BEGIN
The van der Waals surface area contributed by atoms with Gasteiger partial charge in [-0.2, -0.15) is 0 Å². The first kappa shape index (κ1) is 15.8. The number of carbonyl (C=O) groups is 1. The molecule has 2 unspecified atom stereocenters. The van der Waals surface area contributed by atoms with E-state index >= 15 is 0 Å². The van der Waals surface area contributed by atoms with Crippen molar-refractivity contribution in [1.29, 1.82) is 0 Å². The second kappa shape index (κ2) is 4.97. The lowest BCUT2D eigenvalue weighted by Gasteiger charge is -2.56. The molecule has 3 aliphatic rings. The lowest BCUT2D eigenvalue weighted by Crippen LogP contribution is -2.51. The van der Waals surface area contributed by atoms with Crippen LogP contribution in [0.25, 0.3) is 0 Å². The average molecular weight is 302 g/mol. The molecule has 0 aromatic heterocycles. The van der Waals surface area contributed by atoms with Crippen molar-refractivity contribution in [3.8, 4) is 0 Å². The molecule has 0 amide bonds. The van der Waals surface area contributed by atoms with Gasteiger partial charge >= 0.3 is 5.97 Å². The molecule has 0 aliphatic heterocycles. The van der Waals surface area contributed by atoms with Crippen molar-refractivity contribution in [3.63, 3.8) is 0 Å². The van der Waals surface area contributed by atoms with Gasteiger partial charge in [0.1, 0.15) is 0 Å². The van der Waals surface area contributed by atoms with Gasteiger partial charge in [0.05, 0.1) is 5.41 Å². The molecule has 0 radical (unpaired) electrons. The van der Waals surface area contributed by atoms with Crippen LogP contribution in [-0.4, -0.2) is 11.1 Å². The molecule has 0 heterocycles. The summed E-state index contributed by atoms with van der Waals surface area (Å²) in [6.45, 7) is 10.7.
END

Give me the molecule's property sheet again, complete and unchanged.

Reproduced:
The van der Waals surface area contributed by atoms with Gasteiger partial charge in [-0.2, -0.15) is 0 Å². The first kappa shape index (κ1) is 15.8. The number of carbonyl (C=O) groups is 1. The molecule has 2 unspecified atom stereocenters. The van der Waals surface area contributed by atoms with E-state index >= 15 is 0 Å². The van der Waals surface area contributed by atoms with Crippen molar-refractivity contribution in [1.29, 1.82) is 0 Å². The second kappa shape index (κ2) is 4.97. The lowest BCUT2D eigenvalue weighted by Gasteiger charge is -2.56. The molecule has 3 aliphatic rings. The lowest BCUT2D eigenvalue weighted by Crippen LogP contribution is -2.51. The van der Waals surface area contributed by atoms with Crippen LogP contribution in [0.25, 0.3) is 0 Å². The average molecular weight is 302 g/mol. The molecule has 0 aromatic heterocycles. The van der Waals surface area contributed by atoms with Crippen molar-refractivity contribution in [3.8, 4) is 0 Å². The molecule has 0 amide bonds. The van der Waals surface area contributed by atoms with Gasteiger partial charge >= 0.3 is 5.97 Å². The molecule has 0 aliphatic heterocycles. The van der Waals surface area contributed by atoms with Crippen molar-refractivity contribution in [3.63, 3.8) is 0 Å². The van der Waals surface area contributed by atoms with Gasteiger partial charge in [0.1, 0.15) is 0 Å². The van der Waals surface area contributed by atoms with Gasteiger partial charge in [0.05, 0.1) is 5.41 Å². The molecule has 0 radical (unpaired) electrons. The van der Waals surface area contributed by atoms with Crippen LogP contribution in [-0.4, -0.2) is 11.1 Å². The molecule has 0 heterocycles. The summed E-state index contributed by atoms with van der Waals surface area (Å²) in [6.45, 7) is 10.7.